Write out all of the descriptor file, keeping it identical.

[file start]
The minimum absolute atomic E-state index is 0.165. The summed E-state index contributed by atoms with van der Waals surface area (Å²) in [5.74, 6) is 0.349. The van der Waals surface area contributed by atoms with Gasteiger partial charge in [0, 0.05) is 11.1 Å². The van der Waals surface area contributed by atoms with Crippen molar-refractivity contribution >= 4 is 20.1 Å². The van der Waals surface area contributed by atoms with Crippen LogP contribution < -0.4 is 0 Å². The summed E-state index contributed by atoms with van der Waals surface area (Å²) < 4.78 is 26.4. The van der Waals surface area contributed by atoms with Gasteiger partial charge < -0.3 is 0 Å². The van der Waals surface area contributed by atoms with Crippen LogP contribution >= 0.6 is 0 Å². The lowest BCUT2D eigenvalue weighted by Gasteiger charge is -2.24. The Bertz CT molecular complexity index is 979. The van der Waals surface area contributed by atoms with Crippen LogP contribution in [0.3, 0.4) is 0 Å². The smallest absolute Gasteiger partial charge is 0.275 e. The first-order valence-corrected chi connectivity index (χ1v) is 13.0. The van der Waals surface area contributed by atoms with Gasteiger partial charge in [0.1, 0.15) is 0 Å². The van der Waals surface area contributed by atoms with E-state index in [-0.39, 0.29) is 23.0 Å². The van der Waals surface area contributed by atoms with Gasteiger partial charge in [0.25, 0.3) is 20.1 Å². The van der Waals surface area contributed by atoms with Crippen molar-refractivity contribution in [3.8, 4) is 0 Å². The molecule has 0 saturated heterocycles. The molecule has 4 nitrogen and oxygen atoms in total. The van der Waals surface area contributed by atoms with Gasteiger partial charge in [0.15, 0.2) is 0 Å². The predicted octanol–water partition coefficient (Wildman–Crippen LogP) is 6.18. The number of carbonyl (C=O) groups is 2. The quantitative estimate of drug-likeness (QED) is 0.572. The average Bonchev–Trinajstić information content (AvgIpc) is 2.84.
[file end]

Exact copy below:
The minimum absolute atomic E-state index is 0.165. The summed E-state index contributed by atoms with van der Waals surface area (Å²) in [5.74, 6) is 0.349. The van der Waals surface area contributed by atoms with Gasteiger partial charge in [0, 0.05) is 11.1 Å². The van der Waals surface area contributed by atoms with Crippen molar-refractivity contribution >= 4 is 20.1 Å². The van der Waals surface area contributed by atoms with Crippen LogP contribution < -0.4 is 0 Å². The summed E-state index contributed by atoms with van der Waals surface area (Å²) < 4.78 is 26.4. The van der Waals surface area contributed by atoms with Gasteiger partial charge < -0.3 is 0 Å². The van der Waals surface area contributed by atoms with Crippen LogP contribution >= 0.6 is 0 Å². The lowest BCUT2D eigenvalue weighted by Gasteiger charge is -2.24. The Bertz CT molecular complexity index is 979. The van der Waals surface area contributed by atoms with Crippen LogP contribution in [0.3, 0.4) is 0 Å². The smallest absolute Gasteiger partial charge is 0.275 e. The first-order valence-corrected chi connectivity index (χ1v) is 13.0. The van der Waals surface area contributed by atoms with Gasteiger partial charge in [0.1, 0.15) is 0 Å². The van der Waals surface area contributed by atoms with E-state index in [-0.39, 0.29) is 23.0 Å². The van der Waals surface area contributed by atoms with Gasteiger partial charge in [0.25, 0.3) is 20.1 Å². The van der Waals surface area contributed by atoms with Crippen molar-refractivity contribution in [3.8, 4) is 0 Å². The molecule has 0 saturated heterocycles. The molecule has 4 nitrogen and oxygen atoms in total. The van der Waals surface area contributed by atoms with Gasteiger partial charge in [0.15, 0.2) is 0 Å². The predicted octanol–water partition coefficient (Wildman–Crippen LogP) is 6.18. The number of carbonyl (C=O) groups is 2. The quantitative estimate of drug-likeness (QED) is 0.572. The average Bonchev–Trinajstić information content (AvgIpc) is 2.84.